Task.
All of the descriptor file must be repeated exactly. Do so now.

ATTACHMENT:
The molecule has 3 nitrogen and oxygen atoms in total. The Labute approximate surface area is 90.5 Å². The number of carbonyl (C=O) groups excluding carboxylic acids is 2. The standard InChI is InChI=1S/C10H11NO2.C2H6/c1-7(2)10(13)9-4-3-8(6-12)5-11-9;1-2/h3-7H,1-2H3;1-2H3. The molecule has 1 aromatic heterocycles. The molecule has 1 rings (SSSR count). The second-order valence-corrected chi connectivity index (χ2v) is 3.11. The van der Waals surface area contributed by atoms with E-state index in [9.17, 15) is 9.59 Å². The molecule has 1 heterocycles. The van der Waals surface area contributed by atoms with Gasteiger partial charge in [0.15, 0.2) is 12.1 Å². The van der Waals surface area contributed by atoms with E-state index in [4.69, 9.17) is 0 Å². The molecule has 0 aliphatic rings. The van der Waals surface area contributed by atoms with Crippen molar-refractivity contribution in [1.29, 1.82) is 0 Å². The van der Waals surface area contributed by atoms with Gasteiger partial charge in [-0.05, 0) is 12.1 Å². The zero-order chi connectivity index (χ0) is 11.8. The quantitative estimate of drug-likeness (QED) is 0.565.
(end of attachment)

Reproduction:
The molecule has 3 nitrogen and oxygen atoms in total. The Labute approximate surface area is 90.5 Å². The number of carbonyl (C=O) groups excluding carboxylic acids is 2. The standard InChI is InChI=1S/C10H11NO2.C2H6/c1-7(2)10(13)9-4-3-8(6-12)5-11-9;1-2/h3-7H,1-2H3;1-2H3. The molecule has 1 aromatic heterocycles. The molecule has 1 rings (SSSR count). The second-order valence-corrected chi connectivity index (χ2v) is 3.11. The van der Waals surface area contributed by atoms with E-state index in [9.17, 15) is 9.59 Å². The molecule has 1 heterocycles. The van der Waals surface area contributed by atoms with Gasteiger partial charge in [0.15, 0.2) is 12.1 Å². The van der Waals surface area contributed by atoms with E-state index in [4.69, 9.17) is 0 Å². The molecule has 0 aliphatic rings. The van der Waals surface area contributed by atoms with Crippen molar-refractivity contribution in [1.29, 1.82) is 0 Å². The van der Waals surface area contributed by atoms with Gasteiger partial charge in [-0.05, 0) is 12.1 Å². The zero-order chi connectivity index (χ0) is 11.8. The quantitative estimate of drug-likeness (QED) is 0.565.